Each block 10 has a second set of side surfaces 15, 16 which are oriented substantially upward and downward along the longitudinal axis Sk of the spine (see FIGS. 8 and 9). The upper surface 15 and lower surface 16 of each block 10 define at least one opening or channel for receiving synthetic strand 38. In an embodiment with only one channel, the channel must either have a post or divider somewhere along its length around which the strand 38 is wrapped or else the strand 38 may be threaded through the channel and around either the top surface 11 or bottom surface 12 of each block 10. In one preferred embodiment (see FIG. 3), each block 10 has two substantially parallel channels, an anterior channel 20 and a posterior channel 21. Anterior channel 20 and posterior channel 21 extend in a direction along a line connecting upper surface 15 and lower surface 16. It is contemplated as within the scope of the invention that anterior channel 20 and posterior channel 21 may extend in different directions and/or be curved in between upper surface 15 and lower surface 16. It is further contemplated as within the scope of the invention that anterior channel 20 and posterior channel 21 may be at an angle with respect to either or both of upper surface 15 and lower surface 16. Moreover, channels 20 and 21 may both be closer to anterior surface 13 than posterior surface 14 or vice versa. Selection of various channel orientations permits configurations for the synthetic strand other than the figure eight or straight loop configuration discussed below. Also, it should be understood that the channels such as 20 and 21 may instead connect the first set of opposing side surfaces 13 and 14 or may connect some combination of the first and second sets of opposing side surfaces. Additionally, each block 10 further defines at least one bore extending between top surface 11 and bottom surface 12. Each block 10 may have one or more bores for receiving a fastener to connect each block to a vertebral body. In one preferred embodiment block 10 has two bores, an anterior bore 22 and a posterior bore 23. It should be understood that each block 10 may have only one bore or more than two depending on the number of fasteners a surgeon wishes to use to attach each block to a vertebral body. Each bore 22, 23 extends between the top surface 11 and bottom surface 12 of block 10. Bores 22, 23 are defined in block 10 with dimensions such that each bore may receive one of the fasteners used to attach the block 10 to the vertebral body.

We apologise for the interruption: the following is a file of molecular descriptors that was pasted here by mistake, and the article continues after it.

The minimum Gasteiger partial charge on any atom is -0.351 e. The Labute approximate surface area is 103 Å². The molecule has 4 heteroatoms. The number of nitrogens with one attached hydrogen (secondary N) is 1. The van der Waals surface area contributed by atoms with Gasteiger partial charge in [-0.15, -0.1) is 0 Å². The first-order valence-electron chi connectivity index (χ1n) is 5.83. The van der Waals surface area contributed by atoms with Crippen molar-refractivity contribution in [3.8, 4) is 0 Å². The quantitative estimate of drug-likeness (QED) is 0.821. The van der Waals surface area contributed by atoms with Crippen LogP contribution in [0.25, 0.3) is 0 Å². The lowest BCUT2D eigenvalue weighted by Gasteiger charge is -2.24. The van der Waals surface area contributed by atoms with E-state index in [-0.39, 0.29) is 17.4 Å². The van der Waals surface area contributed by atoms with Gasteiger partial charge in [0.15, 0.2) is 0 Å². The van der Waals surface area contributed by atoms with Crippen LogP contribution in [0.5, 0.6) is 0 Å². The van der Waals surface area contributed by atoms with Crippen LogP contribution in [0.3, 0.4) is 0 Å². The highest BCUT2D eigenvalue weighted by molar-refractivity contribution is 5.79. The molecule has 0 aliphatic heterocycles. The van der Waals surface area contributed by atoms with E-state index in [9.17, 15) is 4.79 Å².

The bottom portion of bores 22, 23 near bottom surface 12 are preferably sized to snugly receive the heads 32, 33 of fasteners 30, 31. With reference to FIG. 10A in which like elements are labeled as previously, it is seen that bore 22 has a top portion 22a and bottom portion 22b. Similarly bore 23 has a top portion 23a and a bottom portion 23b. Top portions 22a and 23a are preferably (but not necessarily) tapered for facilitating insertion of fasteners 30, 31 through bores 22, 23 respectively. The head 32 of fastener 30 has a top portion 32a with a notch therein for receiving a driving mechanism and a bottom portion 32b configured to engage the bottom portion 22b of bore 22. Similarly, the head 33 of fastener 31 has a top portion 33a with a notch therein for receiving a driving mechanism and a bottom portion 33b configured to engage the bottom portion 23b of bore 23.